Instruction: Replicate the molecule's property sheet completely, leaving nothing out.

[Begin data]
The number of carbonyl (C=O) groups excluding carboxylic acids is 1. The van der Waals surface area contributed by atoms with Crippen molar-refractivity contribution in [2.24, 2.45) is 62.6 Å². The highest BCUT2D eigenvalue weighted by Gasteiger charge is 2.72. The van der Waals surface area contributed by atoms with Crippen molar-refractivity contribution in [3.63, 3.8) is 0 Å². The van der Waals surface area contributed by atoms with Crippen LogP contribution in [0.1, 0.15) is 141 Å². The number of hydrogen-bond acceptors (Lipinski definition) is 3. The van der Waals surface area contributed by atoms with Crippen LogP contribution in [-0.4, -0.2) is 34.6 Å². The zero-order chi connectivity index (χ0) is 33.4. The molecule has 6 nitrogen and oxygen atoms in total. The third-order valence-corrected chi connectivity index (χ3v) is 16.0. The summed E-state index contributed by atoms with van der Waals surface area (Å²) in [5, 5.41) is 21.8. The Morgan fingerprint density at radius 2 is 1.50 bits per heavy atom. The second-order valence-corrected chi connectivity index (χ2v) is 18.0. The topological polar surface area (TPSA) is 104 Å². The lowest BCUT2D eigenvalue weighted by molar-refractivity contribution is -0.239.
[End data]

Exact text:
The number of carbonyl (C=O) groups excluding carboxylic acids is 1. The van der Waals surface area contributed by atoms with Crippen molar-refractivity contribution in [2.24, 2.45) is 62.6 Å². The highest BCUT2D eigenvalue weighted by Gasteiger charge is 2.72. The van der Waals surface area contributed by atoms with Crippen molar-refractivity contribution in [3.63, 3.8) is 0 Å². The van der Waals surface area contributed by atoms with Crippen LogP contribution in [0.1, 0.15) is 141 Å². The number of hydrogen-bond acceptors (Lipinski definition) is 3. The van der Waals surface area contributed by atoms with Crippen LogP contribution in [-0.4, -0.2) is 34.6 Å². The zero-order chi connectivity index (χ0) is 33.4. The molecule has 6 nitrogen and oxygen atoms in total. The third-order valence-corrected chi connectivity index (χ3v) is 16.0. The summed E-state index contributed by atoms with van der Waals surface area (Å²) in [5, 5.41) is 21.8. The Morgan fingerprint density at radius 2 is 1.50 bits per heavy atom. The second-order valence-corrected chi connectivity index (χ2v) is 18.0. The topological polar surface area (TPSA) is 104 Å². The lowest BCUT2D eigenvalue weighted by molar-refractivity contribution is -0.239.